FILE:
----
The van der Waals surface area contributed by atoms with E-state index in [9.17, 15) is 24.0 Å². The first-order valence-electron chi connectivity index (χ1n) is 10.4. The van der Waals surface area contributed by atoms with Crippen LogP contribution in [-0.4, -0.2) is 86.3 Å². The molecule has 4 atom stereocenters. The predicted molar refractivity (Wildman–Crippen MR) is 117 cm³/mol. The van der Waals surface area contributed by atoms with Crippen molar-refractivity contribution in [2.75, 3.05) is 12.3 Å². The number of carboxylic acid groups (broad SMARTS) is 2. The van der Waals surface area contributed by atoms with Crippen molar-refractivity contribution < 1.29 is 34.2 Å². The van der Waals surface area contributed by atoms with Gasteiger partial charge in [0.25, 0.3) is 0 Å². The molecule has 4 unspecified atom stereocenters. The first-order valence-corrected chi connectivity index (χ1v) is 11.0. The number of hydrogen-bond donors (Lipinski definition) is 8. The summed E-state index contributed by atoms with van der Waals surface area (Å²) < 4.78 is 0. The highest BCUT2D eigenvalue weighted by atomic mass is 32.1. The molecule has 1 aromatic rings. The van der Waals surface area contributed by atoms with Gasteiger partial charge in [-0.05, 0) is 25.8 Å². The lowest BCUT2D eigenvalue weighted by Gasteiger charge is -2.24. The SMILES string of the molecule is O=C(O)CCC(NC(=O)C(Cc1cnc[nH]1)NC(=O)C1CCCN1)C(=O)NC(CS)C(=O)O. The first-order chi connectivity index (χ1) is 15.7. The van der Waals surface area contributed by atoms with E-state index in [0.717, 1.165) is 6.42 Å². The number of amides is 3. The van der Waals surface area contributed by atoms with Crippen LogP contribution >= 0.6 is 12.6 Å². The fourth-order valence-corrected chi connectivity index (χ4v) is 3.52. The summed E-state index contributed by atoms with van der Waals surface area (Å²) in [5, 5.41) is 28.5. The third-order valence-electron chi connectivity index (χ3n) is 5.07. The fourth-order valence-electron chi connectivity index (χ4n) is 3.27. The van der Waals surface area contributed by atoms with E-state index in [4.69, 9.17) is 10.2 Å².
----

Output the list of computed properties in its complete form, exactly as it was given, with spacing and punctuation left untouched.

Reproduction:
The van der Waals surface area contributed by atoms with E-state index in [9.17, 15) is 24.0 Å². The first-order valence-electron chi connectivity index (χ1n) is 10.4. The van der Waals surface area contributed by atoms with Crippen LogP contribution in [-0.4, -0.2) is 86.3 Å². The molecule has 4 atom stereocenters. The predicted molar refractivity (Wildman–Crippen MR) is 117 cm³/mol. The van der Waals surface area contributed by atoms with Crippen molar-refractivity contribution in [2.75, 3.05) is 12.3 Å². The number of carboxylic acid groups (broad SMARTS) is 2. The van der Waals surface area contributed by atoms with Crippen molar-refractivity contribution < 1.29 is 34.2 Å². The van der Waals surface area contributed by atoms with Gasteiger partial charge in [0.25, 0.3) is 0 Å². The molecule has 4 unspecified atom stereocenters. The first-order valence-corrected chi connectivity index (χ1v) is 11.0. The number of hydrogen-bond donors (Lipinski definition) is 8. The summed E-state index contributed by atoms with van der Waals surface area (Å²) < 4.78 is 0. The highest BCUT2D eigenvalue weighted by atomic mass is 32.1. The molecule has 1 aromatic rings. The van der Waals surface area contributed by atoms with Gasteiger partial charge in [-0.05, 0) is 25.8 Å². The lowest BCUT2D eigenvalue weighted by Gasteiger charge is -2.24. The SMILES string of the molecule is O=C(O)CCC(NC(=O)C(Cc1cnc[nH]1)NC(=O)C1CCCN1)C(=O)NC(CS)C(=O)O. The first-order chi connectivity index (χ1) is 15.7. The van der Waals surface area contributed by atoms with E-state index in [0.717, 1.165) is 6.42 Å². The number of amides is 3. The van der Waals surface area contributed by atoms with Crippen LogP contribution >= 0.6 is 12.6 Å². The fourth-order valence-corrected chi connectivity index (χ4v) is 3.52. The summed E-state index contributed by atoms with van der Waals surface area (Å²) in [5, 5.41) is 28.5. The third-order valence-electron chi connectivity index (χ3n) is 5.07. The fourth-order valence-electron chi connectivity index (χ4n) is 3.27. The van der Waals surface area contributed by atoms with E-state index in [4.69, 9.17) is 10.2 Å².